The 2012 African Development Report, launched on Monday, in Arusha, Tanzania has identified the private sector as the major driver of sustainable African development.
The report, sponsored by the African Development Bank (AfDB), dwells on the challenges facing the continent's private sector development and highlights ways of addressing the various challenges facing African countries.
Mr Donald Kaberuka, AfDB President, said during the launch that "after being hamstrung for decades by difficult political and economic conditions and burdensome government policies, the private sector is now poised to become the main engine of growth for the African continent".
Kaberuka, who pledged the bank's commitment toward the private sector development in Africa, also urged the organised private sector to be proactive on issues of wealth creation.
"The African Development Bank is committed to addressing the constraints on private sector development.
"We believe that private sector development is fundamental for creating inclusive growth through employment creation.
"The private sector is also a provider of essential goods and services to the public, and a key source of the revenues that African countries need to meet their development challenges," Kaberuka said.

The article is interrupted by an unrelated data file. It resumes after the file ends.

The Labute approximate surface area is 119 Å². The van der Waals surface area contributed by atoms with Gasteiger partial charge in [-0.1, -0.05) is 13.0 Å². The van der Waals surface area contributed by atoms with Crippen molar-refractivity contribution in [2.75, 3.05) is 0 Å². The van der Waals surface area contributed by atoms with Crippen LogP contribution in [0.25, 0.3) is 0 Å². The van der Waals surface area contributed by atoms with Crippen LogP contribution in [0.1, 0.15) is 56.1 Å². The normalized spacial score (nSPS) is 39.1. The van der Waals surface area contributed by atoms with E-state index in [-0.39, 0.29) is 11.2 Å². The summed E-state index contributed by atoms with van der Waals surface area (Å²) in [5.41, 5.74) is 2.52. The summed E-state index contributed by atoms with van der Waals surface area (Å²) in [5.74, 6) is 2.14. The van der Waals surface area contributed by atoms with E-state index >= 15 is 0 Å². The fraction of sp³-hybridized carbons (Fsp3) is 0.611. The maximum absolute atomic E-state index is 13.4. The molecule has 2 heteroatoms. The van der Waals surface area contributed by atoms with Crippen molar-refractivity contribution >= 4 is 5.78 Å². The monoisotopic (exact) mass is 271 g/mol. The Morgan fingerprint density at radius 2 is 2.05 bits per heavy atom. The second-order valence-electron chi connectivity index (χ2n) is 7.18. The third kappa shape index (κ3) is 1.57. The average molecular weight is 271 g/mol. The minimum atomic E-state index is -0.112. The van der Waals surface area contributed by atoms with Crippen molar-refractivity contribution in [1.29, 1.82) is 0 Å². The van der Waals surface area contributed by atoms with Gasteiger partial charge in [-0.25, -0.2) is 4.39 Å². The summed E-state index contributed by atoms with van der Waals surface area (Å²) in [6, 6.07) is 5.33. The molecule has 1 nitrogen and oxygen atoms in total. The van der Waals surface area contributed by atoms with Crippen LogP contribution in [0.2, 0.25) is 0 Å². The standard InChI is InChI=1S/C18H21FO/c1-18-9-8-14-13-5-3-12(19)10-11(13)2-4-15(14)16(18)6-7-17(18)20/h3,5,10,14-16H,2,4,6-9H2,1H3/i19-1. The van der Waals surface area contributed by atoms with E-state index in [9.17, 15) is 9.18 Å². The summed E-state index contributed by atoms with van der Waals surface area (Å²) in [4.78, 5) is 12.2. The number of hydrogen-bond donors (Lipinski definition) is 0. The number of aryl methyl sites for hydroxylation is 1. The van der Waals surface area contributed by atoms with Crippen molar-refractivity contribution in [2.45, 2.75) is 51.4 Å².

He said that after 40 years of AfDB promotion of the development of private sector, the bank has made the sector one of the four priorities of its Medium Term Strategy (MTS) for 2008-12, along with infrastructure, governance, and higher education.
In order to generate a greater developmental impact, Kaberuka said that AfDB has integrated private sector development in its operations.
The News Agency of Nigeria (NAN) reports that the development blue print identified support for regional member countries in improving business environments, and strengthening their international competitiveness as strong indicators.
Others are the broadening of participation and inclusion in the private sector and supporting local enterprise development for spurring robust employment creation and improving social well-being.
It also seeks to encourage the embedment of social and environmental responsibility, sustainability, and good corporate citizenship in private sector development.
The report said that while private sector helped in reducing poverty, reliable statistics on private sector activities in African countries remained very scarce.
It equally reported laws and regulations critical for private sector development and corporate governance were undermined by poor monitoring and enforcement.
"Developing Africa's infrastructure at the pace necessary to unleash its economic potential requires a concerted effort to improve planning, preparation, and procurement capacities in line ministries and relevant sector units; mobilise financial resources; and adopt a regional approach to infrastructure development," it says.
NAN quotes the report as saying that Africa's private sector accounted for more than 80 per cent of total production, two-thirds of total investment, and three-fourths of total credit to the economy between 1996 and 2008.
The private sector, it said was also responsible for 90 per cent of formal and informal employment.